One of every five beauty purchases online is made via the Amazon marketplace, according to a new report.
As the holidays near, retailers offer good deals now, with better ones possible next week.
With seven shopping days left until Christmas, retailers are poised to offer some big discounts to entice last-minute shoppers. Some retailers increased their discounts this week or promoted more heavily over last week, an Internet Retailer survey of top e-retail sites shows.
Mass merchandise e-retailer Overstock.com, No. 27 in the Internet Retailer Top 500 Guide, for instance, prominently called out discounts of up to 45% for certain deals, a rate not as visibly promoted in the prior week. Footwear e-retailer Shoebuy.com, No. 87, also made a big change this week, introducing a 20% discount holiday sale that requires the consumer to enter a code upon checkout.
Retailer Kohl’s Corp., No. 31, increased the maximum discount to 30% this week from 20% last week on all merchandise when a consumer pays with a Kohl’s-branded credit card. At least one retailer modified its discounting plan during the week. In a promotional e-mail sent Tuesday, and valid through Wednesday, clothing retailer J. Crew Group Inc., No. 50, offered staggered discounts of 20% for purchases of $100 or more; 25% on $150 in purchases; and 30% on $250 or more. Then, Thursday morning it sent the e-mail again, extending the promotion for one more day.
“Retailers are becoming much more aggressive about what they’re willing to offers folks this holiday season,” says Rudy Pataro, president of Fry Inc., a division of web development and e-commerce services vendor Micros-Retail. “On a couple of our accounts their most aggressive discounting will happen next week.” One retailer, which Pataro declined to name, plans to offer a 75% discount on its best sellers next week, but with a catch: The consumer has to Like the retailer’s Facebook page to get the discount. As a less-established retailer, this company is willing to push more discounts in exchange for broader recognition, Pataro says.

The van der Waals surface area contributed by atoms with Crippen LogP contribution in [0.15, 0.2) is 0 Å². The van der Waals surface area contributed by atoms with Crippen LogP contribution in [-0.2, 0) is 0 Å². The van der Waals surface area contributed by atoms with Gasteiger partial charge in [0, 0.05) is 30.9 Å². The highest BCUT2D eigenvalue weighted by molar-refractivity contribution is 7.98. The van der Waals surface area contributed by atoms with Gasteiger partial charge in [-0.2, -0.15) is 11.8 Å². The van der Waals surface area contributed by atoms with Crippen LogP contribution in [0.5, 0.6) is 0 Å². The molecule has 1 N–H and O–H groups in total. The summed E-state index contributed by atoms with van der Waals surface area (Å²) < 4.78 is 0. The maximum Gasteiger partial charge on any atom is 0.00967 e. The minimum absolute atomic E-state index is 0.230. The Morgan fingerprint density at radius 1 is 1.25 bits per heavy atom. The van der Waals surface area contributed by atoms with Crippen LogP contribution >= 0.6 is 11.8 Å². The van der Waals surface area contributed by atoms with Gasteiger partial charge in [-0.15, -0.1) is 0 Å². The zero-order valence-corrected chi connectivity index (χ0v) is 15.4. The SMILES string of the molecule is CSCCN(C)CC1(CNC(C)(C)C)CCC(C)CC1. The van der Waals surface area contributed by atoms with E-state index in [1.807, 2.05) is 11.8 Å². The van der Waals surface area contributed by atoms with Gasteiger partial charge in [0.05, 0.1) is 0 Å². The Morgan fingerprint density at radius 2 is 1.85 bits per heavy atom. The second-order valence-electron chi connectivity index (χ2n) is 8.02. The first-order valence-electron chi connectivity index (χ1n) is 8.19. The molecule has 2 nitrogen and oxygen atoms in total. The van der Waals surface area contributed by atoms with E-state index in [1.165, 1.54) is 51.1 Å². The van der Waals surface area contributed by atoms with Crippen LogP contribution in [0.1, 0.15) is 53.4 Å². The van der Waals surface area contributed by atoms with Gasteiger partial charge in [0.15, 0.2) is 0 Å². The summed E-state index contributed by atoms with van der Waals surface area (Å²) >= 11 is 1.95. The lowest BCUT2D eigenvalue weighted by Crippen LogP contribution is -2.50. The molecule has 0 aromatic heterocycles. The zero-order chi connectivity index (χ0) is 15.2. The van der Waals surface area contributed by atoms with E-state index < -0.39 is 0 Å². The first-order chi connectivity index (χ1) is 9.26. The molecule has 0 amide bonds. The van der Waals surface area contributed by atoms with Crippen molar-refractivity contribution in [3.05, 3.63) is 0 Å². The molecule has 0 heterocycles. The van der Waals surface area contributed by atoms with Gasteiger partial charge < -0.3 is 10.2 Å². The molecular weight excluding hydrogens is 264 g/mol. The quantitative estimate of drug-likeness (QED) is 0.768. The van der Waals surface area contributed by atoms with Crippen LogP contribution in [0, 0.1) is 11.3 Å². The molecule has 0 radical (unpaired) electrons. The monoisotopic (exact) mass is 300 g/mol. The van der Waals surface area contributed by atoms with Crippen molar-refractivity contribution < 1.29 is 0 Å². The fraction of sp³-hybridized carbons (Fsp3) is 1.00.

In these final days before Christmas, two factors influence retailers’ discounting strategies, says Eric Best, CEO of Mercent Corp., which helps retailers sell online through marketplaces and comparison shopping engines. Which products retailers have the most inventory of and how competitors are pricing those same items are huge considerations, he says.
“The retailer challenge this time of year is to capitalize on the last critical shopping days,” Best says.
If some products are not selling as well as a retailer would like, the retailer has to ask if it can set a price that will empty out that inventory, yet let the retailer retain a profit margin on those goods.
What is different about this holiday season from last year is that more smartphone-toting consumers are using the devices to do their own price checking, he says. “Consumers are leveraging real-time pricing information to make buying decisions, not only online, but in bricks-and-mortar stores,” Best says. “Retailers can ignore this trend and continue to source and price products the ways they always have. Or they can take a more aggressive approach and use this real-time market information to be more competitive.”
Best expects many retailers that adopted the latter approach will offer very aggressive deals next week, especially because a consumer could still buy a product online as late as Friday for delivery Saturday, Christmas Eve, depending on the retailer. In addition to price discounts, many e-retailers likely will offer shipping deals to take advantage of the five business days prior to Christmas, he says.
Sears Holding Corp., No. 7 in the Top 500 Guide, already lowered its free shipping threshold this week to $49 from $99 the week prior, while Northern Tool + Equipment Co., No. 85, promoted that consumers still have six days left for Christmas delivery with standard paid shipping fees.